The first conductive layer M1 also includes conductive lines 331, 332, 333, 334, 335, 337, 338, 339, 342, 344, 352, 354, and 356. The conductive line 331 corresponds to the input terminal A. The conductive line 332 corresponds to the input terminal B. The conductive line 333 corresponds to the input terminal S. The conductive lines 334 and 335 correspond to the terminal /S. The conductive line 337 corresponds to the input terminal of the inverter 218. The conductive lines 338 and 339 correspond to the output terminal Z.

Furthermore, the conductive lines 342 and 344 correspond to the first power node 112 of the logic component 110; and the conductive lines 352, 354, and 356 correspond to the second power node 116 of the logic component 110. As depicted in FIG. 3, the conductive lines 352, 354, and 356 are integrally formed with the second power rail 130. Therefore, the second power node 116 of the spare cell 100 is electrically coupled with the second power rail 130. On the other hand, the conductive lines 342 and 344 are separated from the first power rail 120.

FIG. 4A shows a top view of the spare cell example 100 when the spare cell 100 of FIG. 2 is in an inactive mode, depicting the features of the spare cell 100 from a via-zero layer V0 up to a second conductive layer M2, according to an embodiment of the disclosure. FIG. 4A is depicted in a layout diagram style, and not every features of the spare cell 100 is shown in FIG. 4A. The components in FIG. 4A that are the same or similar to those in FIG. 3 are given the same reference numbers, and detailed description thereof is thus omitted.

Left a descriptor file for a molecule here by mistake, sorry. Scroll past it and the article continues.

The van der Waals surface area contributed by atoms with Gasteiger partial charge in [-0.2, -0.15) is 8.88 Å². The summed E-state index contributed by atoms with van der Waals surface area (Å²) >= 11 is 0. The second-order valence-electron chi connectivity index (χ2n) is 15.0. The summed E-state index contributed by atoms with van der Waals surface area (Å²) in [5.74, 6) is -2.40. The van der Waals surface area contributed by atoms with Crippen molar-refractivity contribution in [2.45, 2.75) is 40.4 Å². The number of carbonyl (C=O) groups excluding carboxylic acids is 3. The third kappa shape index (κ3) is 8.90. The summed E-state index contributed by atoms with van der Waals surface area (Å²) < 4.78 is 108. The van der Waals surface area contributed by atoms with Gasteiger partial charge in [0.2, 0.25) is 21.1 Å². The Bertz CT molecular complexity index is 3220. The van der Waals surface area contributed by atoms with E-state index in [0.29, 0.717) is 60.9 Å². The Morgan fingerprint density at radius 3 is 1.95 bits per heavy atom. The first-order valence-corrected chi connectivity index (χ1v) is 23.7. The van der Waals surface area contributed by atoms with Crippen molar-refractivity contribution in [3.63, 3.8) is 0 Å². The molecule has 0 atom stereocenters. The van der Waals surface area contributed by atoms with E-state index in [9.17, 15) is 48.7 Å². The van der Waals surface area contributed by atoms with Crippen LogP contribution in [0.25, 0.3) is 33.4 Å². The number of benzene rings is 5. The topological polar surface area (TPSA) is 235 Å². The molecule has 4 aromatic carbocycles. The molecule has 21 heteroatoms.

In addition to the components depicted in FIG. 3, the spare cell 100 further includes a plurality of conductive lines in a second conductive layer M2 above the first conductive layer M1 and a plurality of vias in a via-one layer V1 connecting various conductive lines in the first conductive layer M1 and conductive lines in the second conductive layer M2.

The second conductive layer M2 includes conductive lines 431, 432, 433, 435, 438, 442, 444, 446, and 448. The conductive line 431 is electrically coupled with conductive line 331 through a corresponding via V1 and also corresponds to the input terminal A. The conductive line 432 is electrically coupled with conductive line 332 through a corresponding via V1 and also corresponds to the input terminal B. The conductive line 433 is electrically coupled with conductive line 333 through a corresponding via V1 and also corresponds to the input terminal S. The conductive line 435 is electrically coupled with conductive lines 334 and 335 through corresponding vias V1. The conductive line 438 is electrically coupled with conductive lines 338 and 339 through corresponding vias V1 and also corresponds to the output terminal Z.